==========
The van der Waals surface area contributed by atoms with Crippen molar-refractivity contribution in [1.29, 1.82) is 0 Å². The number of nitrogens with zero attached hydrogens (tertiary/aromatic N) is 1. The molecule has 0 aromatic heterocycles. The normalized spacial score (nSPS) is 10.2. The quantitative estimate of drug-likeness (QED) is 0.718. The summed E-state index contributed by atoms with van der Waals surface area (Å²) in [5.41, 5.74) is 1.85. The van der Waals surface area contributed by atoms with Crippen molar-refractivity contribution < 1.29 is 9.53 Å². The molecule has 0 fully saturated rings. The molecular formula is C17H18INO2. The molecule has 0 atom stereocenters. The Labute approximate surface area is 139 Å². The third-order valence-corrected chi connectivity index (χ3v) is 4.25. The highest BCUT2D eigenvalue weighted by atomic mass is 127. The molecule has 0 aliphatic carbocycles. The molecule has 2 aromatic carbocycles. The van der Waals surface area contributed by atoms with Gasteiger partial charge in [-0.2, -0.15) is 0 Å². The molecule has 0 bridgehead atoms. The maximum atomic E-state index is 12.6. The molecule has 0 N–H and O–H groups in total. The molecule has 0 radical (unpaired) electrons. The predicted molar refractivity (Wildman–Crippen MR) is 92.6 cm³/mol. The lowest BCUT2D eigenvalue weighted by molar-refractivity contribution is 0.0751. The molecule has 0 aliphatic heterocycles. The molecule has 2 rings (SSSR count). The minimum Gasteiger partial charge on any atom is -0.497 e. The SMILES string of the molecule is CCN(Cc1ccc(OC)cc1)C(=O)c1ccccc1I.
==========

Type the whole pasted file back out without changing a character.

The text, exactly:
The van der Waals surface area contributed by atoms with Crippen molar-refractivity contribution in [1.29, 1.82) is 0 Å². The number of nitrogens with zero attached hydrogens (tertiary/aromatic N) is 1. The molecule has 0 aromatic heterocycles. The normalized spacial score (nSPS) is 10.2. The quantitative estimate of drug-likeness (QED) is 0.718. The summed E-state index contributed by atoms with van der Waals surface area (Å²) in [5.41, 5.74) is 1.85. The van der Waals surface area contributed by atoms with Crippen molar-refractivity contribution < 1.29 is 9.53 Å². The molecule has 0 fully saturated rings. The molecular formula is C17H18INO2. The molecule has 0 atom stereocenters. The Labute approximate surface area is 139 Å². The third-order valence-corrected chi connectivity index (χ3v) is 4.25. The highest BCUT2D eigenvalue weighted by atomic mass is 127. The molecule has 0 aliphatic carbocycles. The molecule has 2 aromatic carbocycles. The van der Waals surface area contributed by atoms with Gasteiger partial charge in [-0.2, -0.15) is 0 Å². The molecule has 0 bridgehead atoms. The maximum atomic E-state index is 12.6. The molecule has 0 N–H and O–H groups in total. The molecule has 0 radical (unpaired) electrons. The predicted molar refractivity (Wildman–Crippen MR) is 92.6 cm³/mol. The lowest BCUT2D eigenvalue weighted by molar-refractivity contribution is 0.0751. The molecule has 0 aliphatic heterocycles. The molecule has 2 rings (SSSR count). The minimum Gasteiger partial charge on any atom is -0.497 e. The SMILES string of the molecule is CCN(Cc1ccc(OC)cc1)C(=O)c1ccccc1I.